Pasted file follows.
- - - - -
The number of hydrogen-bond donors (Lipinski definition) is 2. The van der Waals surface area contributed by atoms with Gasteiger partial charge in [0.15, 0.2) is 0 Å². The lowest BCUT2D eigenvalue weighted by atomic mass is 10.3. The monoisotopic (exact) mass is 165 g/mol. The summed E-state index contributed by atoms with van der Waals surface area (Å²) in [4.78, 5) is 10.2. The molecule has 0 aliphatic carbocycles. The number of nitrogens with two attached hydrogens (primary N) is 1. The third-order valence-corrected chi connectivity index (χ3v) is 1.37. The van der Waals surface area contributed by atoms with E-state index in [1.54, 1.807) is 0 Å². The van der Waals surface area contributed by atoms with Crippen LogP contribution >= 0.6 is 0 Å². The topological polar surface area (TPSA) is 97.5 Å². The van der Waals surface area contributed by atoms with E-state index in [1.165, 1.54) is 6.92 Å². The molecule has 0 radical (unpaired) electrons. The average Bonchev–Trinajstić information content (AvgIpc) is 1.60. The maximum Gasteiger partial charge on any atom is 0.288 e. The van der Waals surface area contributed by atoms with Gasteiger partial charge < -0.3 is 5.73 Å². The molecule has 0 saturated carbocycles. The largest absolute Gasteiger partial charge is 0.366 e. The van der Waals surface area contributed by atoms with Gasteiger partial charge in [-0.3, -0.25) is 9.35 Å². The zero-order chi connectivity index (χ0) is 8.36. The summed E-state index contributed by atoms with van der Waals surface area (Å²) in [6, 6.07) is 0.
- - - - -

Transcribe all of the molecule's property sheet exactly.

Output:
The number of hydrogen-bond donors (Lipinski definition) is 2. The van der Waals surface area contributed by atoms with Gasteiger partial charge in [0.15, 0.2) is 0 Å². The lowest BCUT2D eigenvalue weighted by atomic mass is 10.3. The monoisotopic (exact) mass is 165 g/mol. The summed E-state index contributed by atoms with van der Waals surface area (Å²) in [4.78, 5) is 10.2. The molecule has 0 aliphatic carbocycles. The number of nitrogens with two attached hydrogens (primary N) is 1. The third-order valence-corrected chi connectivity index (χ3v) is 1.37. The van der Waals surface area contributed by atoms with E-state index in [1.54, 1.807) is 0 Å². The van der Waals surface area contributed by atoms with Crippen LogP contribution >= 0.6 is 0 Å². The topological polar surface area (TPSA) is 97.5 Å². The van der Waals surface area contributed by atoms with E-state index in [1.165, 1.54) is 6.92 Å². The molecule has 0 radical (unpaired) electrons. The average Bonchev–Trinajstić information content (AvgIpc) is 1.60. The maximum Gasteiger partial charge on any atom is 0.288 e. The van der Waals surface area contributed by atoms with Gasteiger partial charge < -0.3 is 5.73 Å². The molecule has 0 saturated carbocycles. The largest absolute Gasteiger partial charge is 0.366 e. The van der Waals surface area contributed by atoms with Gasteiger partial charge in [-0.3, -0.25) is 9.35 Å². The zero-order chi connectivity index (χ0) is 8.36. The summed E-state index contributed by atoms with van der Waals surface area (Å²) in [6, 6.07) is 0.